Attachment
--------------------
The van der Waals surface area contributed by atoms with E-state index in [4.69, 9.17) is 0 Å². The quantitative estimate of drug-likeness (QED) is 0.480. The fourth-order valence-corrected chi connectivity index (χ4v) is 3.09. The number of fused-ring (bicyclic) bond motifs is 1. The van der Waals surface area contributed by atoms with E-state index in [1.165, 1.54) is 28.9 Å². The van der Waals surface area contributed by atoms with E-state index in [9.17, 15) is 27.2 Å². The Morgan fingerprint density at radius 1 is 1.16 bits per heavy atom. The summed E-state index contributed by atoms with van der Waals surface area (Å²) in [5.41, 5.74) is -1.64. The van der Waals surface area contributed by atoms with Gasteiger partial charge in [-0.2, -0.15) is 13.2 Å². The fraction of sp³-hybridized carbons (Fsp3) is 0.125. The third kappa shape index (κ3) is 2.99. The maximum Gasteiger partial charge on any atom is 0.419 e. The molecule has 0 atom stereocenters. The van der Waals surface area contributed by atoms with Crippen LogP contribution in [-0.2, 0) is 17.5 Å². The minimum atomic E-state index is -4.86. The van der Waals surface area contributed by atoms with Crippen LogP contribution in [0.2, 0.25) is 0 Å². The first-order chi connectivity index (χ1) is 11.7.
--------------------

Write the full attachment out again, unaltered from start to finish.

The van der Waals surface area contributed by atoms with E-state index in [4.69, 9.17) is 0 Å². The quantitative estimate of drug-likeness (QED) is 0.480. The fourth-order valence-corrected chi connectivity index (χ4v) is 3.09. The number of fused-ring (bicyclic) bond motifs is 1. The van der Waals surface area contributed by atoms with E-state index in [1.165, 1.54) is 28.9 Å². The van der Waals surface area contributed by atoms with E-state index in [9.17, 15) is 27.2 Å². The Morgan fingerprint density at radius 1 is 1.16 bits per heavy atom. The summed E-state index contributed by atoms with van der Waals surface area (Å²) in [5.41, 5.74) is -1.64. The van der Waals surface area contributed by atoms with Gasteiger partial charge in [-0.2, -0.15) is 13.2 Å². The fraction of sp³-hybridized carbons (Fsp3) is 0.125. The third kappa shape index (κ3) is 2.99. The maximum Gasteiger partial charge on any atom is 0.419 e. The molecule has 0 atom stereocenters. The van der Waals surface area contributed by atoms with Crippen LogP contribution in [-0.2, 0) is 17.5 Å². The minimum atomic E-state index is -4.86. The van der Waals surface area contributed by atoms with Crippen LogP contribution in [0.2, 0.25) is 0 Å². The first-order chi connectivity index (χ1) is 11.7.